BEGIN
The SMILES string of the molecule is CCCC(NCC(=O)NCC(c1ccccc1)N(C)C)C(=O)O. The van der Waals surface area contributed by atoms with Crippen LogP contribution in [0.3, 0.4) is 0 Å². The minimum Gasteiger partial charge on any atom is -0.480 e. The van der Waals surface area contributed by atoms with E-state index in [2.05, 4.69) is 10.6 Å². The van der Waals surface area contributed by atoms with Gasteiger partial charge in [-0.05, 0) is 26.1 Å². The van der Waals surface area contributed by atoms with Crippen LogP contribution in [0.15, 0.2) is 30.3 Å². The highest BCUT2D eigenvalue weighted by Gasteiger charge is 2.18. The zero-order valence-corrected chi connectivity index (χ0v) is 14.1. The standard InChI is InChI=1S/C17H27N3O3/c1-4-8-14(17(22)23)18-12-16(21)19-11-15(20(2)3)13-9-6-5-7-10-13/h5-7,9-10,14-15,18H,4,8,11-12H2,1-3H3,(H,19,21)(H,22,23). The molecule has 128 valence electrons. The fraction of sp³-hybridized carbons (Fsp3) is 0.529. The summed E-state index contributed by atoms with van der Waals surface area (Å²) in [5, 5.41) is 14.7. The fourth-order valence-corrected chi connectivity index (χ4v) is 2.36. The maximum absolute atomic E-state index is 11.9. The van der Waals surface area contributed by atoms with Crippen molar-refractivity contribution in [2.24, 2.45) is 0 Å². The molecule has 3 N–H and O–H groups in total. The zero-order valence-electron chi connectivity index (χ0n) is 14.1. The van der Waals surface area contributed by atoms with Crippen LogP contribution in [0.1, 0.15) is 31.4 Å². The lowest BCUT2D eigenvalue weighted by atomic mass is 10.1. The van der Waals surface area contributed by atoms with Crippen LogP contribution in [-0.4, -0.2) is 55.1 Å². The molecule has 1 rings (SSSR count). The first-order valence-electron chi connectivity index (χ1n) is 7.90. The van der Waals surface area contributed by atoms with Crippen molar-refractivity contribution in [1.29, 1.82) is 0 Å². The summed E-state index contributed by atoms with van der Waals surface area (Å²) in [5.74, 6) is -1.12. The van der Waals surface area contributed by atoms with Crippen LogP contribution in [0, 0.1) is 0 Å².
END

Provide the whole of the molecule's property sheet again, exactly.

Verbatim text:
The SMILES string of the molecule is CCCC(NCC(=O)NCC(c1ccccc1)N(C)C)C(=O)O. The van der Waals surface area contributed by atoms with Crippen LogP contribution in [0.3, 0.4) is 0 Å². The minimum Gasteiger partial charge on any atom is -0.480 e. The van der Waals surface area contributed by atoms with E-state index in [2.05, 4.69) is 10.6 Å². The van der Waals surface area contributed by atoms with Gasteiger partial charge in [-0.05, 0) is 26.1 Å². The van der Waals surface area contributed by atoms with Crippen LogP contribution in [0.15, 0.2) is 30.3 Å². The highest BCUT2D eigenvalue weighted by Gasteiger charge is 2.18. The zero-order valence-corrected chi connectivity index (χ0v) is 14.1. The standard InChI is InChI=1S/C17H27N3O3/c1-4-8-14(17(22)23)18-12-16(21)19-11-15(20(2)3)13-9-6-5-7-10-13/h5-7,9-10,14-15,18H,4,8,11-12H2,1-3H3,(H,19,21)(H,22,23). The molecule has 128 valence electrons. The fraction of sp³-hybridized carbons (Fsp3) is 0.529. The summed E-state index contributed by atoms with van der Waals surface area (Å²) in [5, 5.41) is 14.7. The fourth-order valence-corrected chi connectivity index (χ4v) is 2.36. The maximum absolute atomic E-state index is 11.9. The van der Waals surface area contributed by atoms with Crippen molar-refractivity contribution in [2.24, 2.45) is 0 Å². The molecule has 3 N–H and O–H groups in total. The zero-order valence-electron chi connectivity index (χ0n) is 14.1. The van der Waals surface area contributed by atoms with Crippen LogP contribution in [0.1, 0.15) is 31.4 Å². The lowest BCUT2D eigenvalue weighted by atomic mass is 10.1. The van der Waals surface area contributed by atoms with Crippen LogP contribution in [-0.4, -0.2) is 55.1 Å². The molecule has 1 rings (SSSR count). The first-order valence-electron chi connectivity index (χ1n) is 7.90. The van der Waals surface area contributed by atoms with Crippen molar-refractivity contribution in [1.29, 1.82) is 0 Å². The summed E-state index contributed by atoms with van der Waals surface area (Å²) in [5.74, 6) is -1.12. The van der Waals surface area contributed by atoms with Crippen LogP contribution in [0, 0.1) is 0 Å².